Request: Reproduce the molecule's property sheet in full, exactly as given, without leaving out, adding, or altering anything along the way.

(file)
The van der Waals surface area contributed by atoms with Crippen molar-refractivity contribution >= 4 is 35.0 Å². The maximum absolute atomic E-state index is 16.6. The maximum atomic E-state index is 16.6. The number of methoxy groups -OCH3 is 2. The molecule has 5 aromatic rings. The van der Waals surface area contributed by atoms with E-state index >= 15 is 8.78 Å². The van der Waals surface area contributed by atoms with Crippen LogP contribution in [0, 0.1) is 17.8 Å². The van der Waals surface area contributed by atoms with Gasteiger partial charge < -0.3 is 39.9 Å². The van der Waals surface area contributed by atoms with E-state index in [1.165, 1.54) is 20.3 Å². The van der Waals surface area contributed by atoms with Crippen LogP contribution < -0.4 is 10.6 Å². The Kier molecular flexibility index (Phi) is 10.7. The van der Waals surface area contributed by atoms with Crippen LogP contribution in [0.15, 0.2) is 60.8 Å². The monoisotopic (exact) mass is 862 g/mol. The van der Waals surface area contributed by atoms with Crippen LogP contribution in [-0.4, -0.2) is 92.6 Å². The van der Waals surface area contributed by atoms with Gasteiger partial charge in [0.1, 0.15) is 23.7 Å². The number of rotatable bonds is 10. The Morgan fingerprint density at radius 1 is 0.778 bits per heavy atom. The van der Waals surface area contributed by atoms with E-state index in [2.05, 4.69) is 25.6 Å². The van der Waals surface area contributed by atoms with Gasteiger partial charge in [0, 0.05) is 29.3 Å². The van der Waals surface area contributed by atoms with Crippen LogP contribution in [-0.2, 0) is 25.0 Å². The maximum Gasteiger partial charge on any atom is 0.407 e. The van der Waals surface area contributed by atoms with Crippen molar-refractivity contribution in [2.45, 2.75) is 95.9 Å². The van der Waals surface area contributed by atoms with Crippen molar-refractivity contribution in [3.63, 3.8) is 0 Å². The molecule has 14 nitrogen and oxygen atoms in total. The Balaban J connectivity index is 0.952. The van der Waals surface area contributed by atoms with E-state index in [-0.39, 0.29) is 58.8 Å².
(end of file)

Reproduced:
The van der Waals surface area contributed by atoms with Crippen molar-refractivity contribution >= 4 is 35.0 Å². The maximum absolute atomic E-state index is 16.6. The maximum atomic E-state index is 16.6. The number of methoxy groups -OCH3 is 2. The molecule has 5 aromatic rings. The van der Waals surface area contributed by atoms with E-state index >= 15 is 8.78 Å². The van der Waals surface area contributed by atoms with Crippen LogP contribution in [0, 0.1) is 17.8 Å². The van der Waals surface area contributed by atoms with Gasteiger partial charge < -0.3 is 39.9 Å². The van der Waals surface area contributed by atoms with E-state index in [1.165, 1.54) is 20.3 Å². The van der Waals surface area contributed by atoms with Crippen LogP contribution < -0.4 is 10.6 Å². The Kier molecular flexibility index (Phi) is 10.7. The van der Waals surface area contributed by atoms with Crippen LogP contribution in [0.15, 0.2) is 60.8 Å². The monoisotopic (exact) mass is 862 g/mol. The van der Waals surface area contributed by atoms with Crippen LogP contribution in [-0.4, -0.2) is 92.6 Å². The van der Waals surface area contributed by atoms with Gasteiger partial charge in [0.1, 0.15) is 23.7 Å². The number of rotatable bonds is 10. The Morgan fingerprint density at radius 1 is 0.778 bits per heavy atom. The van der Waals surface area contributed by atoms with E-state index in [2.05, 4.69) is 25.6 Å². The van der Waals surface area contributed by atoms with Gasteiger partial charge in [0, 0.05) is 29.3 Å². The van der Waals surface area contributed by atoms with Crippen LogP contribution in [-0.2, 0) is 25.0 Å². The maximum Gasteiger partial charge on any atom is 0.407 e. The van der Waals surface area contributed by atoms with Crippen molar-refractivity contribution in [2.45, 2.75) is 95.9 Å². The van der Waals surface area contributed by atoms with Crippen molar-refractivity contribution in [3.63, 3.8) is 0 Å². The molecule has 14 nitrogen and oxygen atoms in total. The Balaban J connectivity index is 0.952. The van der Waals surface area contributed by atoms with E-state index in [-0.39, 0.29) is 58.8 Å².